We recently started invoice crowdfunding with Capital Match and are quite happy with the results so far. To-date, we have invested in 35 invoice deals, of which 6 have already fully paid. The remainder will be due over the next few months.
Invoice crowdfunding is slightly different compared to p2p lending. The returns are attractive, although the tenures are much shorter. The risks are slightly complicated because there is now one more party involved – the debtor.
We previously shared our successful p2p loan to a manufacturer. Today, we’ll go through step-by-step a successful invoice crowdfunding deal that we invested in.
Invoice Crowdfunding Success – A real story
In late July, we invested in an invoice crowdfunding deal with Capital Match. We consider the risk to be moderate. Effective interest rate is a 21% per annum. Further details can be found below.
The invoice seller is a Marine Contractor that have done work for a Shipyard (the invoice debtor). It is now selling its unpaid invoices (due from the Shipyard) for immediate cash. Crowdfunding investors can purchase the invoice through Capital Match.
Terms of the Invoice Deal
- Invoice Value: $71K. This represents the value of the work it did for the Shipyard.
- Advance Value: $57k (80% of invoice value). This represents the funding from investors.
- Expected payment: 30 days (30 August 2016)
- Interest rate: 2.2% per month (or 0.55% per week).
- Disclosure to Debtor: Full disclosure with debtor with payment direct to Capital Match’s account.
- Recourse: Buyback by Marine Contractor.
In invoice deals, the invoice debtor plays an important role because it is the party responsible for making payment to investors. The above transaction is also a clean sale – the invoice is sold to investors. (There is another type of invoice deal called invoice discounting, in which the invoice is pledged as a loan collateral. We’ll discuss invoice discounting next time.)
What are the risks involved? Here are our thoughts:
Risk 1: Shipyard defaults on invoice because Shipyard is in financial difficulties.
Unlikely. The Shipyard is a listed company with a very strong balance sheet.
Risk 2: Shipyard withholds payment because of unsatisfactory work by Marine Contractor.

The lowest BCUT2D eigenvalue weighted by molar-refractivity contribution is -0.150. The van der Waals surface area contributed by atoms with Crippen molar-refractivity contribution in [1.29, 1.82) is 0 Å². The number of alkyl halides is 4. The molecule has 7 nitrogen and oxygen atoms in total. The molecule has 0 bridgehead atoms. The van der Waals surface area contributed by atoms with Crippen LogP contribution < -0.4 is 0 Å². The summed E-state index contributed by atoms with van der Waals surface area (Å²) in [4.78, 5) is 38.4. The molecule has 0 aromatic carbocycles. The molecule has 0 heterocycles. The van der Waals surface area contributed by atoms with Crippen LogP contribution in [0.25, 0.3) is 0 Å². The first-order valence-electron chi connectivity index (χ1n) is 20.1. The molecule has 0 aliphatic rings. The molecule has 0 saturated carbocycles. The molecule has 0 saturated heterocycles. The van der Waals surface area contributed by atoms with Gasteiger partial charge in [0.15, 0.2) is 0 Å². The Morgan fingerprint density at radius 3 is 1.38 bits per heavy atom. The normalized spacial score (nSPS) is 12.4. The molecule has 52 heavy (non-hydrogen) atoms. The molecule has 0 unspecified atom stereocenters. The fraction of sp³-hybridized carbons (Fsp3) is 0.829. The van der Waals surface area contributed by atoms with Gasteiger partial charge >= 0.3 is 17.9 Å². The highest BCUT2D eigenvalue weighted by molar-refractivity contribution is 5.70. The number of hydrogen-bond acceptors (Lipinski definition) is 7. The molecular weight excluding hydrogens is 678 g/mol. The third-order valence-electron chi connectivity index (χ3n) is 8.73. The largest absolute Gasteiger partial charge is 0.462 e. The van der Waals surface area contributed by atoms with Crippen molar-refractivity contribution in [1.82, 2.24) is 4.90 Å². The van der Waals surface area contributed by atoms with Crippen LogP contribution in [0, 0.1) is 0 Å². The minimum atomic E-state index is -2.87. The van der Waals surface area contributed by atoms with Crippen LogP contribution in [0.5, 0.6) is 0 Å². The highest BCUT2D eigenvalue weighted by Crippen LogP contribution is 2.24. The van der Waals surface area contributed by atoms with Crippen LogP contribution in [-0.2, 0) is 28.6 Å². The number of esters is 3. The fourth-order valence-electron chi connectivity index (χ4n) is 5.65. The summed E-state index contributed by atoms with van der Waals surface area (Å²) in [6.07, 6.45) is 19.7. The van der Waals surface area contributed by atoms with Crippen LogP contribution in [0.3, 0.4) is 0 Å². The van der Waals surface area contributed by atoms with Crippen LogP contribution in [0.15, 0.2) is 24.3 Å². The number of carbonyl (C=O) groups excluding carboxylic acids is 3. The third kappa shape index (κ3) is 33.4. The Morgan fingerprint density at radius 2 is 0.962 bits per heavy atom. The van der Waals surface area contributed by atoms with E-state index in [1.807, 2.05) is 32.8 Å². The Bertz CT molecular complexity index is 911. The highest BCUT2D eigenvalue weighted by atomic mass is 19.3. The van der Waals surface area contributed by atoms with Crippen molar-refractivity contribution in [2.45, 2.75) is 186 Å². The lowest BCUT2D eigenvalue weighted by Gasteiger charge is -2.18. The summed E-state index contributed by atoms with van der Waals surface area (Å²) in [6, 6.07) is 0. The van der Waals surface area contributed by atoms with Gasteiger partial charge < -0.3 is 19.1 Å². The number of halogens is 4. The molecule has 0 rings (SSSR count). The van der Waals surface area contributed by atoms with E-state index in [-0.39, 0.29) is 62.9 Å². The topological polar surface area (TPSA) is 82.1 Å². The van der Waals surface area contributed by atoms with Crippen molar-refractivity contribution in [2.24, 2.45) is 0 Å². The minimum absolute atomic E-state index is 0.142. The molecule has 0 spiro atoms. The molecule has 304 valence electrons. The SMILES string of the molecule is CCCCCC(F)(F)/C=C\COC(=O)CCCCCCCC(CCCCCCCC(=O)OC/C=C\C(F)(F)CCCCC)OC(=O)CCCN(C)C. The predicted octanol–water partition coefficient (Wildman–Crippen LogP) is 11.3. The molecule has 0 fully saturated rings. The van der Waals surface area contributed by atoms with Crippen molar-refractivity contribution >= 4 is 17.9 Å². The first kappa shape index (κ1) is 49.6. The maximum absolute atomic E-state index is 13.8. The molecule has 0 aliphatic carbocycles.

Possible. Given that the Marine Contractor has been providing services to Shipyard since 2009, we think the Marine Contractor should be competent enough. However, there could be some rework required from time to time. This could lead to delayed payments or counter-claims. In these cases, the 80% advance ratio provides some protection to investors.
Risk 3: End customer pays late to Shipyard, resulting in delayed payment to Marine Contractor.
Possible. The Offshore & Marine industry is roiled by lower orders and bankruptcy of Swiber. This may lead to delayed payments throughout the industry as banks reduce lending to the industry.
Risk 4: The invoice is fraudulent.
Unlikely. Because the invoice is verified against the Shipyard.
Risk 5: The crowdfunding platform may fail.
As with all crowdfunding, there is always platform risk.
Risk 6: The Marine Contractor may not be able to buy back the invoice
The buyback clause is a back-up option triggered only when Shipyard fails to pay on the invoice. The director of the Marine Contractor also gave a personal guarantee to support the buyback.
Overall Assessment: moderate risk
Overall, we think that the risk comes mainly from the Shipyard paying late or not making full payment due to unsatisfactory work. The offshore and marine related industries are in a tough situation now and payment delays would not be surprising. The mitigating factor will be the Shipyard’s strong balance sheet and the 80% buffer (advance ratio) on the invoice value.
Having considered the risks, we thought that the 21% per annum interest rate is attractive. We decided to invest.
We invested on 26-July and received repayment on 13-Sep. The duration was 49 days, longer than our initial expectation of 30 days. Nonetheless, the 80% advance ratio gave us protection and our investment continued to earn returns throughout the delays.
Investment Principal = $338.16
Interest = $338.16 x 0.55% per week x 7 weeks = $13.01 (rounded)
Commission = 20% x $13.01 = $2.59 (rounded)
Net interest = $13.01 – $2.59 = $10.42
ROI = $10.42 / $338.16 = 3.0% for 7 weeks
ROI, annualized = 3.0% x 52 weeks / 7 weeks = 22% (or 21% using monthly calculations)
Why go through all the trouble to invest $300 and earn interest of $10? Well, the above example just shows the return for one invoice.
We’re actually building up a portfolio of invoices. This allows us to diversify our risk so a single default won’t damage our portfolio too heavily. Our returns are also reinvested continually to maximize our overall investment returns. These are more advanced topics – investment strategy and portfolio management – which we’ll elaborate next time. Stay tuned.
For more information on invoice crowdfunding, please refer to our previous posts – “What is invoice crowdfunding?“, “My first invoice financing trade” and “How to Analyse An Invoice Crowdfunding Deal“.